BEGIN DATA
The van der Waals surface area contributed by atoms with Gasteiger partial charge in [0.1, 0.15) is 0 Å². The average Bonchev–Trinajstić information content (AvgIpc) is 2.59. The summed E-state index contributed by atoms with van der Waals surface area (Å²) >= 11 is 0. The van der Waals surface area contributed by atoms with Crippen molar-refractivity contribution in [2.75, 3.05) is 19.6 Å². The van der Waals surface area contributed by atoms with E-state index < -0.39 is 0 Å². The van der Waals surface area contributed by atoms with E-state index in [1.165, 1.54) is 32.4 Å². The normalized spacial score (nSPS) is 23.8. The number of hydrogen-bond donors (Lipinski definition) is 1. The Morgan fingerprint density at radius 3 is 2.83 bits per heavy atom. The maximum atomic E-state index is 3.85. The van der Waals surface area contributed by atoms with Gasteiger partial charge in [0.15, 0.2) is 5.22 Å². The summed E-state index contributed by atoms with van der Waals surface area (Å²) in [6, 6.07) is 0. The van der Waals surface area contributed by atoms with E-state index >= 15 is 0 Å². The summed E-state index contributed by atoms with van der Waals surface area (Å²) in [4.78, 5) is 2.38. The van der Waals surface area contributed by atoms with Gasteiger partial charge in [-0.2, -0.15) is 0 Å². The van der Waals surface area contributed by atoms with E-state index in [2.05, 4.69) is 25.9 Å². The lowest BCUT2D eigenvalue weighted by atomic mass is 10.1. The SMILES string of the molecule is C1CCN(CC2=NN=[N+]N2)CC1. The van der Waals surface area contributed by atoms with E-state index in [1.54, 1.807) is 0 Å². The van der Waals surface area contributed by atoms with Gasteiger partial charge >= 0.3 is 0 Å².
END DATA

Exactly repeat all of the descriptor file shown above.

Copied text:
The van der Waals surface area contributed by atoms with Gasteiger partial charge in [0.1, 0.15) is 0 Å². The average Bonchev–Trinajstić information content (AvgIpc) is 2.59. The summed E-state index contributed by atoms with van der Waals surface area (Å²) >= 11 is 0. The van der Waals surface area contributed by atoms with Crippen molar-refractivity contribution in [2.75, 3.05) is 19.6 Å². The van der Waals surface area contributed by atoms with E-state index < -0.39 is 0 Å². The van der Waals surface area contributed by atoms with E-state index in [1.165, 1.54) is 32.4 Å². The normalized spacial score (nSPS) is 23.8. The number of hydrogen-bond donors (Lipinski definition) is 1. The Morgan fingerprint density at radius 3 is 2.83 bits per heavy atom. The maximum atomic E-state index is 3.85. The van der Waals surface area contributed by atoms with Gasteiger partial charge in [0.15, 0.2) is 5.22 Å². The summed E-state index contributed by atoms with van der Waals surface area (Å²) in [6, 6.07) is 0. The van der Waals surface area contributed by atoms with E-state index >= 15 is 0 Å². The summed E-state index contributed by atoms with van der Waals surface area (Å²) in [4.78, 5) is 2.38. The van der Waals surface area contributed by atoms with Gasteiger partial charge in [-0.2, -0.15) is 0 Å². The van der Waals surface area contributed by atoms with E-state index in [2.05, 4.69) is 25.9 Å². The lowest BCUT2D eigenvalue weighted by atomic mass is 10.1. The SMILES string of the molecule is C1CCN(CC2=NN=[N+]N2)CC1. The van der Waals surface area contributed by atoms with E-state index in [1.54, 1.807) is 0 Å². The van der Waals surface area contributed by atoms with Gasteiger partial charge >= 0.3 is 0 Å².